Deaths plague even top hospitals
More than 120 hospitals given top marks by patients for providing excellent care also have a darker distinction: high death rates for heart attack, heart failure or pneumonia, a USA Today analysis of new Medicare data has found.
Experts say the newspaper's analysis of data released today by Medicare offers a window into the relationship between patients' perceptions of the quality of their hospital care and more objective measures, such as hospitals' death and readmission rates.
"This is a very important finding," says Donald Berwick, director of the Centers for Medicare & Medicaid Services, adding that though patient-survey data offer critical insights into how it feels to be a patient at different hospitals, patients' perceptions don't tell the whole story.
Over the past decade, rising costs and a flood of complex therapies have prompted patients, employers, insurers and the federal government to demand public disclosure of health care data. Armed with this evidence, Berwick says, doctors, insurers and patients themselves can make better choices about where to obtain medical care.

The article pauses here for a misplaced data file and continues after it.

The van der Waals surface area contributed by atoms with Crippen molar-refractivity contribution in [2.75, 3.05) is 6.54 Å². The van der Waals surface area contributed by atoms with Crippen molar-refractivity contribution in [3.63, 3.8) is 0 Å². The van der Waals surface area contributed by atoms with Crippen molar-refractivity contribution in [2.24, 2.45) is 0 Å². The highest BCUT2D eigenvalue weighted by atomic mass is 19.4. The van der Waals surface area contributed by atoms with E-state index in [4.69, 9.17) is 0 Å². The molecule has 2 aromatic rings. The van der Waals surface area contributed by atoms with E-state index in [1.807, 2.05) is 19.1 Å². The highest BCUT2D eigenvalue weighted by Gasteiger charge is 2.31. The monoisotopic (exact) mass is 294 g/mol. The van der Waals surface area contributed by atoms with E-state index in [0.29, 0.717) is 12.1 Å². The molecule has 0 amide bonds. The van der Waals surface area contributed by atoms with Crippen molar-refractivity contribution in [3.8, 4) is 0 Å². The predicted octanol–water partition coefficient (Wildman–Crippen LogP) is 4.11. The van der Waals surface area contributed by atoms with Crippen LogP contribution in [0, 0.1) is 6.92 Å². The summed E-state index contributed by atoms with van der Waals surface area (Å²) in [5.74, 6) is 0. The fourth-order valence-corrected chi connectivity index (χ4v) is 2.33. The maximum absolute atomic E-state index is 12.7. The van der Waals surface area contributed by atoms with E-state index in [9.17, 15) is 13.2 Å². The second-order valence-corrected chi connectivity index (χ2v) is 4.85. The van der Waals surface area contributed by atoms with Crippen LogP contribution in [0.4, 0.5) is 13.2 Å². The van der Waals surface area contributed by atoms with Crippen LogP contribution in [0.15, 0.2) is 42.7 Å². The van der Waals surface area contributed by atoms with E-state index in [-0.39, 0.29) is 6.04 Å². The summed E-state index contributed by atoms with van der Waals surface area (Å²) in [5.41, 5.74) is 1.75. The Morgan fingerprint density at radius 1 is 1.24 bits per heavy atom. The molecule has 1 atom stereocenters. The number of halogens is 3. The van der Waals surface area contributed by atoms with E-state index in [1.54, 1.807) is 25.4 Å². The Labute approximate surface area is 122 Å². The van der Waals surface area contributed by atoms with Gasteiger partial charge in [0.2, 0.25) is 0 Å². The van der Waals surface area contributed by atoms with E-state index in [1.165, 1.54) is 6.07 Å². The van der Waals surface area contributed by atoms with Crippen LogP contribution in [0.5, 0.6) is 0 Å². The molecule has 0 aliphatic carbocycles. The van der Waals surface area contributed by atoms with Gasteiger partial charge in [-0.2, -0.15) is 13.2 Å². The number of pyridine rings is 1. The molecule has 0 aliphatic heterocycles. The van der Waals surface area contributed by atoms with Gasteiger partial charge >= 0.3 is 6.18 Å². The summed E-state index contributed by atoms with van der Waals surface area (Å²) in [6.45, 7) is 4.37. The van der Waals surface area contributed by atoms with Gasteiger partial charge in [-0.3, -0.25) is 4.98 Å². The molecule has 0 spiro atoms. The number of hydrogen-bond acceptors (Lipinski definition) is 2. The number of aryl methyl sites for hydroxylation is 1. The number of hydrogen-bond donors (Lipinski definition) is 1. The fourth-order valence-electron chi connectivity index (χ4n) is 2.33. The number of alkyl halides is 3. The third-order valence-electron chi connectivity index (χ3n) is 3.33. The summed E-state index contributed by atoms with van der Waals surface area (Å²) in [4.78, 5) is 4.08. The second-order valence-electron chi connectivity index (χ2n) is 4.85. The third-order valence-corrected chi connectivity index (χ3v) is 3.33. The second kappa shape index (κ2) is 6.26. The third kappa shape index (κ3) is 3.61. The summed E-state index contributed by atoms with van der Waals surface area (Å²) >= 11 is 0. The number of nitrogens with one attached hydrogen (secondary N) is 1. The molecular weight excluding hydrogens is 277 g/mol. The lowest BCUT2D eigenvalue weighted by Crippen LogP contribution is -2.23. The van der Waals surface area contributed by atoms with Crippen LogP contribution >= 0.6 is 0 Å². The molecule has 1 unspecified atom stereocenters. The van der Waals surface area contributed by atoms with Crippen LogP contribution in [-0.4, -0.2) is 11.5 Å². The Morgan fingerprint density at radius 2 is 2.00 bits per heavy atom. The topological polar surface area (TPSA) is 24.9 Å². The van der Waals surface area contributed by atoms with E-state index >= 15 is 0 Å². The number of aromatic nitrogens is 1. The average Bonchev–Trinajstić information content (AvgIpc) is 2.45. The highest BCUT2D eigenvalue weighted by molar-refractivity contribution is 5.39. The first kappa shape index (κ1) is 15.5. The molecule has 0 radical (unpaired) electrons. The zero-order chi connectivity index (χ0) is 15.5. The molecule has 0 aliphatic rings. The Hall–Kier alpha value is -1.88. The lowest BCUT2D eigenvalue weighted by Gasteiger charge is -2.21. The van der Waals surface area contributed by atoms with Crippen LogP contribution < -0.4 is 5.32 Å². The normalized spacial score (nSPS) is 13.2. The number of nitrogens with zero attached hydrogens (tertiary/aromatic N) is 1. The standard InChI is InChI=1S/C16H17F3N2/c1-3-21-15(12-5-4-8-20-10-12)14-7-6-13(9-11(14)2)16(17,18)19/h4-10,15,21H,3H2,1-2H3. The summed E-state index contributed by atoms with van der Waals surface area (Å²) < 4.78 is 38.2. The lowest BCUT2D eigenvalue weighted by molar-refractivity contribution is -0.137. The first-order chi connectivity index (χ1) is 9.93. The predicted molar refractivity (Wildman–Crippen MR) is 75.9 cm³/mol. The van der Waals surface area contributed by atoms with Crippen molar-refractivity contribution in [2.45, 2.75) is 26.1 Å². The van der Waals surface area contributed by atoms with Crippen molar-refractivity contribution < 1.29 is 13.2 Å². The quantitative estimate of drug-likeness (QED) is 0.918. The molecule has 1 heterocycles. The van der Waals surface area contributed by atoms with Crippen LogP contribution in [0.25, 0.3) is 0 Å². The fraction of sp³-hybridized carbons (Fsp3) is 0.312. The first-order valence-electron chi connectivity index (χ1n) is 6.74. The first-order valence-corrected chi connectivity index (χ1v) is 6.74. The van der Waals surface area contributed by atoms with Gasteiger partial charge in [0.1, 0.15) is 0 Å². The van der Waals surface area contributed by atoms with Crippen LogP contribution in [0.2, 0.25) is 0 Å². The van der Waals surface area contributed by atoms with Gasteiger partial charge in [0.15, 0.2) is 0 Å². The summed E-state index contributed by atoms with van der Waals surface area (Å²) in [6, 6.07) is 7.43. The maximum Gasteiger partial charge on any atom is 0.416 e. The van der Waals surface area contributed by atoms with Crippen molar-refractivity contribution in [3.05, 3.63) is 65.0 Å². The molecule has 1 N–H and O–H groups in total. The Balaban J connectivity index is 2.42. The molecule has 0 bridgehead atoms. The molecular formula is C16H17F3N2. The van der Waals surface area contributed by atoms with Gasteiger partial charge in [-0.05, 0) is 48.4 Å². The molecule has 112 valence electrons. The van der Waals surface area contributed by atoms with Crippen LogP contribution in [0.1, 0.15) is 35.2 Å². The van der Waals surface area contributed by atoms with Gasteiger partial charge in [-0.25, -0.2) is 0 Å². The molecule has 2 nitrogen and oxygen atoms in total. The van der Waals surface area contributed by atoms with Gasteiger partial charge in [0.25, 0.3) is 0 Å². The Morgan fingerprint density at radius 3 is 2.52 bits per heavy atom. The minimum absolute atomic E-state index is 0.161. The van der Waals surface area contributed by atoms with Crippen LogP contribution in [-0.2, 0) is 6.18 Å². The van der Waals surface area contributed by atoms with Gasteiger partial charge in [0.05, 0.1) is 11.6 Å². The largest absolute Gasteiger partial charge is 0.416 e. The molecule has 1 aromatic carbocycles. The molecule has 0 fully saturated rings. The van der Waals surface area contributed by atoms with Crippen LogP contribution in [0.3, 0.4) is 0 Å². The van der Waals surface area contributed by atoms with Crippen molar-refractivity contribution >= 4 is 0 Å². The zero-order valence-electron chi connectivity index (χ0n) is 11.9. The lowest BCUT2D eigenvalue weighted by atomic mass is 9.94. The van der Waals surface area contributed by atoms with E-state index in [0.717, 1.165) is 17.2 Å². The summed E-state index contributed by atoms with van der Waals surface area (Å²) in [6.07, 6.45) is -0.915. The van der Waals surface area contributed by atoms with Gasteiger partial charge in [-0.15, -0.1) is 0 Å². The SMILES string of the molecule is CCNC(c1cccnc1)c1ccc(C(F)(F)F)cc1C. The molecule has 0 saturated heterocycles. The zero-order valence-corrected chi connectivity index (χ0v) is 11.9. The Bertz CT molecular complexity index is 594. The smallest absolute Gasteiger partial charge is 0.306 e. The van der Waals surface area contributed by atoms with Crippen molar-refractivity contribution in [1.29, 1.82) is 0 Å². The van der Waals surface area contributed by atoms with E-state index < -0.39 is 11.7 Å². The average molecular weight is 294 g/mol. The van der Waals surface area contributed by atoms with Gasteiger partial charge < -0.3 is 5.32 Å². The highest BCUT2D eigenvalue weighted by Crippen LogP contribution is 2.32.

The challenge is to measure hospitals accurately. Experts still debate what measures to use, says John Wennberg, founding editor of the Dartmouth Atlas of Health Care and author of Tracking Medicine: A Researcher's Quest to Understand Health Care.
Medicare's analysis of more than 4,600 hospitals found that 323, or one of every 14, had above-average death rates for heart attack, heart failure or pneumonia. Two - Piedmont Medical Center in Rock Hill, S.C., and Southwest Mississippi Regional Medical Center in Macomb - had high death rates in all three categories. Thirteen had low death rates across the board.
Veterans Administration hospitals performed well, according to data released for the first time this year. Ten hospitals had lower death rates than average for heart failure; two were lower for heart attacks; and five for pneumonia.
All VA hospitals were as good as or better than the national rate for heart attack and heart failure.
(c) 2011, USA Today.
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